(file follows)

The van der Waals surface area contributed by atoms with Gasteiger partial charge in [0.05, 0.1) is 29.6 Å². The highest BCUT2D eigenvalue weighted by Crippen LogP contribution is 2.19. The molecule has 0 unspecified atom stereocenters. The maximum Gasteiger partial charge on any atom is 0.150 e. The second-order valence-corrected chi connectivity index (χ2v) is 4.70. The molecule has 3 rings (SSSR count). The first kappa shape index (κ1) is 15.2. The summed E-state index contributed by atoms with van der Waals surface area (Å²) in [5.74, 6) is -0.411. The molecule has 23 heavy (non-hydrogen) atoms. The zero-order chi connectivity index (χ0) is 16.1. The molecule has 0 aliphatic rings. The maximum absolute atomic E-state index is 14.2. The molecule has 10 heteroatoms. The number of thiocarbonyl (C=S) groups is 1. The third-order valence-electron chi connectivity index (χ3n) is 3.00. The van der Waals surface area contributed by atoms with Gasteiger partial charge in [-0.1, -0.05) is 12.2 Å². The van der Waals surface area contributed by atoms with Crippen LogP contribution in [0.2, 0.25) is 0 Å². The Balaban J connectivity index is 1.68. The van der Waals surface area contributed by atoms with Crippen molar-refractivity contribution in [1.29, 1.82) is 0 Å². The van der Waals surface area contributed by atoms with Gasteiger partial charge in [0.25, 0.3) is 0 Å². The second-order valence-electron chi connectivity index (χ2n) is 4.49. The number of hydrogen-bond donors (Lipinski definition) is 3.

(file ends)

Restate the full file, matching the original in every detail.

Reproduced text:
The van der Waals surface area contributed by atoms with Gasteiger partial charge in [0.05, 0.1) is 29.6 Å². The highest BCUT2D eigenvalue weighted by Crippen LogP contribution is 2.19. The molecule has 0 unspecified atom stereocenters. The maximum Gasteiger partial charge on any atom is 0.150 e. The second-order valence-corrected chi connectivity index (χ2v) is 4.70. The molecule has 3 rings (SSSR count). The first kappa shape index (κ1) is 15.2. The summed E-state index contributed by atoms with van der Waals surface area (Å²) in [5.74, 6) is -0.411. The molecule has 23 heavy (non-hydrogen) atoms. The zero-order chi connectivity index (χ0) is 16.1. The molecule has 0 aliphatic rings. The maximum absolute atomic E-state index is 14.2. The molecule has 10 heteroatoms. The number of thiocarbonyl (C=S) groups is 1. The third-order valence-electron chi connectivity index (χ3n) is 3.00. The van der Waals surface area contributed by atoms with Gasteiger partial charge in [-0.1, -0.05) is 12.2 Å². The van der Waals surface area contributed by atoms with Crippen LogP contribution in [0.2, 0.25) is 0 Å². The Balaban J connectivity index is 1.68. The van der Waals surface area contributed by atoms with Crippen molar-refractivity contribution in [1.29, 1.82) is 0 Å². The van der Waals surface area contributed by atoms with Gasteiger partial charge in [0.25, 0.3) is 0 Å². The second-order valence-electron chi connectivity index (χ2n) is 4.49. The number of hydrogen-bond donors (Lipinski definition) is 3.